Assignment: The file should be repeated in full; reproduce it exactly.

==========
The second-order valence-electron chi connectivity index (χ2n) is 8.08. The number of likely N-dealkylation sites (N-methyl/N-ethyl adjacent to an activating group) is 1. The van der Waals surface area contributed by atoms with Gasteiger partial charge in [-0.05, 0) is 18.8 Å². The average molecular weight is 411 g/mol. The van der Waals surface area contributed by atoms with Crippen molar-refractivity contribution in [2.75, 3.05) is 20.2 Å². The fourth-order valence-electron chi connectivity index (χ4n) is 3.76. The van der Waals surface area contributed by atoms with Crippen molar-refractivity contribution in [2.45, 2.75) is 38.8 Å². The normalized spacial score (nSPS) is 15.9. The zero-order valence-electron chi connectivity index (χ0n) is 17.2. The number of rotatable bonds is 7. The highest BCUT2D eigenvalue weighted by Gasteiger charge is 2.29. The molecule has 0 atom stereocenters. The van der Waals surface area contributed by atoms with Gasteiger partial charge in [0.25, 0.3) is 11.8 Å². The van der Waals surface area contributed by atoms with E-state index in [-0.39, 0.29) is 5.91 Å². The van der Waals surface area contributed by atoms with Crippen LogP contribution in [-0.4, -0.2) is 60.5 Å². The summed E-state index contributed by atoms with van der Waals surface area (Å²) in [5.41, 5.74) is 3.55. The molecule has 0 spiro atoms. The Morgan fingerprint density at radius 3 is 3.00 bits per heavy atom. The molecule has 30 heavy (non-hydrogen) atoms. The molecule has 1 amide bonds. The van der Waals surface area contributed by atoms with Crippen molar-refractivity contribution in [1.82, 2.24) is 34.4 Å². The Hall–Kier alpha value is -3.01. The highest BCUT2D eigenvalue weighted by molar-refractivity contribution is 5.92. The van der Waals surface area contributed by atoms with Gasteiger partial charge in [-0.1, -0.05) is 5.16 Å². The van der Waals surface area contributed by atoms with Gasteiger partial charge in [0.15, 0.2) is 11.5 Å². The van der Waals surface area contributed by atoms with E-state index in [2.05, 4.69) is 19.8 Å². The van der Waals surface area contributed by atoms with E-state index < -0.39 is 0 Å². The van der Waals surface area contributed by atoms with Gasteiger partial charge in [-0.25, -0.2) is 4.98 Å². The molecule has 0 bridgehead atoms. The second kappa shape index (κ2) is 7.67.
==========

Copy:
The second-order valence-electron chi connectivity index (χ2n) is 8.08. The number of likely N-dealkylation sites (N-methyl/N-ethyl adjacent to an activating group) is 1. The van der Waals surface area contributed by atoms with Gasteiger partial charge in [-0.05, 0) is 18.8 Å². The average molecular weight is 411 g/mol. The van der Waals surface area contributed by atoms with Crippen molar-refractivity contribution in [2.75, 3.05) is 20.2 Å². The fourth-order valence-electron chi connectivity index (χ4n) is 3.76. The van der Waals surface area contributed by atoms with Crippen molar-refractivity contribution in [2.45, 2.75) is 38.8 Å². The normalized spacial score (nSPS) is 15.9. The zero-order valence-electron chi connectivity index (χ0n) is 17.2. The number of rotatable bonds is 7. The highest BCUT2D eigenvalue weighted by Gasteiger charge is 2.29. The molecule has 0 atom stereocenters. The van der Waals surface area contributed by atoms with Gasteiger partial charge in [0.25, 0.3) is 11.8 Å². The van der Waals surface area contributed by atoms with E-state index in [-0.39, 0.29) is 5.91 Å². The van der Waals surface area contributed by atoms with Crippen LogP contribution in [-0.4, -0.2) is 60.5 Å². The summed E-state index contributed by atoms with van der Waals surface area (Å²) in [5.41, 5.74) is 3.55. The molecule has 0 spiro atoms. The Morgan fingerprint density at radius 3 is 3.00 bits per heavy atom. The molecule has 30 heavy (non-hydrogen) atoms. The molecule has 1 amide bonds. The van der Waals surface area contributed by atoms with Crippen molar-refractivity contribution in [1.82, 2.24) is 34.4 Å². The Hall–Kier alpha value is -3.01. The highest BCUT2D eigenvalue weighted by molar-refractivity contribution is 5.92. The van der Waals surface area contributed by atoms with Gasteiger partial charge in [-0.1, -0.05) is 5.16 Å². The van der Waals surface area contributed by atoms with Gasteiger partial charge in [0.15, 0.2) is 11.5 Å². The van der Waals surface area contributed by atoms with E-state index in [2.05, 4.69) is 19.8 Å². The van der Waals surface area contributed by atoms with E-state index < -0.39 is 0 Å². The van der Waals surface area contributed by atoms with Gasteiger partial charge in [-0.25, -0.2) is 4.98 Å². The molecule has 0 bridgehead atoms. The second kappa shape index (κ2) is 7.67.